• As William Golding said about Hollywood, “Nobody knows nothing about nothing.” Golding had some firsthand experience in this regard, as the author of the 1973 novel The Princess Bride. It took Hollywood 15 years to greenlight that movie, by which time the actor Golding had envisioned for the role of Fezzik, Arnold Schwarzenegger, was too famous to be cast in that role (Andre the Giant, a famous pro wrestler at the time, played that part instead). The movie went on to be something of a cult classic, famous for its quotable lines, including the following:
        1. “Never get involved in a land war in Asia.”
        2. “You keep using that word. I don’t think it means what you think it means.”
        3. “Hello. My name is Inigo Montoya. You killed my father. Prepare to die.”

        Liked by 2 people

  9. Trump Won’t Pull Weapons Sales from Saudi Arabia
    And by the way, there is no $110 billion in weapons purchases going on. There’s only about $4 billion. The rest is just, as the Washington Post noted, a “wish list” of purchases they’d like to make. As always, Trump is wildly exaggerating things for his own benefit.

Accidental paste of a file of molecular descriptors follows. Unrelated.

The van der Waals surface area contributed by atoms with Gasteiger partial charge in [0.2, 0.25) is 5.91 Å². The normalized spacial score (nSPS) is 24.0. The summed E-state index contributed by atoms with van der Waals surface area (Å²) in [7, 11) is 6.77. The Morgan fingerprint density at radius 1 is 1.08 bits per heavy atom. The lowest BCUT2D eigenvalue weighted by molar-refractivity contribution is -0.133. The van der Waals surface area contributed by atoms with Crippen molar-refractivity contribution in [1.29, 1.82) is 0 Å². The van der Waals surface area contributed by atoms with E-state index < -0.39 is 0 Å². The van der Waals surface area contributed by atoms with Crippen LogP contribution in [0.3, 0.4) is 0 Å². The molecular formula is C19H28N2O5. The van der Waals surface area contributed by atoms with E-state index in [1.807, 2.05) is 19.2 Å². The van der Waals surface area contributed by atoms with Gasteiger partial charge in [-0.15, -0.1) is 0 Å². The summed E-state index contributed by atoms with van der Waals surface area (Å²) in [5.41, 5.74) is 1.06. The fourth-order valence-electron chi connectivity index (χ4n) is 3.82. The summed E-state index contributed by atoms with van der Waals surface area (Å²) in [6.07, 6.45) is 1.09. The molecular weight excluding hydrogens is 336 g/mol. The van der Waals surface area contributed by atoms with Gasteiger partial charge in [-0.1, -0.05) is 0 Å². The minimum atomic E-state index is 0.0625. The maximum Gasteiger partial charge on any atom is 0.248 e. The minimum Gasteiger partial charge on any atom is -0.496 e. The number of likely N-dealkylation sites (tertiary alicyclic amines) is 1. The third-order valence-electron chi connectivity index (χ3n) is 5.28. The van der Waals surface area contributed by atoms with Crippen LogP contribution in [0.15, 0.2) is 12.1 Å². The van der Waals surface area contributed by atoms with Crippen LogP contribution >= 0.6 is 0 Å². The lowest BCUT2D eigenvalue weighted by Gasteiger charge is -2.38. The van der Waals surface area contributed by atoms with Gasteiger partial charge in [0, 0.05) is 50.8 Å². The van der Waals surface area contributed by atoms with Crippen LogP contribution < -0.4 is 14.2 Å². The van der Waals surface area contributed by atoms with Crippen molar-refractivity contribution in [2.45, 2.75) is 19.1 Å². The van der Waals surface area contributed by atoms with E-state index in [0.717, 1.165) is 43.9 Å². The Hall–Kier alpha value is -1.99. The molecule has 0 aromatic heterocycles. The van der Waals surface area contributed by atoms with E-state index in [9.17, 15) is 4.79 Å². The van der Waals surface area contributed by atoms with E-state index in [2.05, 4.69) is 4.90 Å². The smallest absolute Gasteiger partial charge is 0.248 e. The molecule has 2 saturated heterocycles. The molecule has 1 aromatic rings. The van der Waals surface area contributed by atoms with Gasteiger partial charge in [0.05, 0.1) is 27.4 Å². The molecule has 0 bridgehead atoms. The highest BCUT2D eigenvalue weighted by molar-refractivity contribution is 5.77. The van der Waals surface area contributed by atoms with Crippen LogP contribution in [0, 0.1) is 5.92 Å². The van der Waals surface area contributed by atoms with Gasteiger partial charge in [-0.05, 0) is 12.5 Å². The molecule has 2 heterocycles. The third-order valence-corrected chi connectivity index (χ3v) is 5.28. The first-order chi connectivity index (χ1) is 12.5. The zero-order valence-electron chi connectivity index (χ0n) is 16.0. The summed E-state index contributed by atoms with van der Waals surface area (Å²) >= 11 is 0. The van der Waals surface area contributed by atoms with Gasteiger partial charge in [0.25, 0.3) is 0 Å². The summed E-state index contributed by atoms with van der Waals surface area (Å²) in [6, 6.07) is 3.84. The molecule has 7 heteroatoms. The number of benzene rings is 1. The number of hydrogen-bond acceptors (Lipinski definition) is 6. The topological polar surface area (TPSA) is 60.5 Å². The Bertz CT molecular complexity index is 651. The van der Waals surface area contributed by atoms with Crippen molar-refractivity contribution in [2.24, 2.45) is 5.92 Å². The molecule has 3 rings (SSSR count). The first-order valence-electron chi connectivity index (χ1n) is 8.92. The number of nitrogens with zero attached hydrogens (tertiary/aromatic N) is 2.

(Maybe we should adopt this as a tool for judging Trump’s economic statements: When he says a number, the true number will be 4% of what he claims)

    Liked by 1 person

    • Whatever Trump says is what he believes, at the time he makes the statement, to be in his best interest. He might say something completely different fifteen minutes later if in the meantime somebody persuades him that his interests are not what he thought they were.

      As Harry Frankfurter pointed out, at least a liar has some respect for the truth. Donald Trump does not. It is theoretically possible that Trump might say something true (I will stipulate that I have not seen any instances of this), but only because it suits his perceived interest, not because it’s actually true. Contrast with George W. Bush, who did make at least one documented true statement (if by accident): “Our enemies are innovative and resourceful, and so are we. They never stop thinking of new ways to harm our country and our people, and neither do we.”

      Liked by 3 people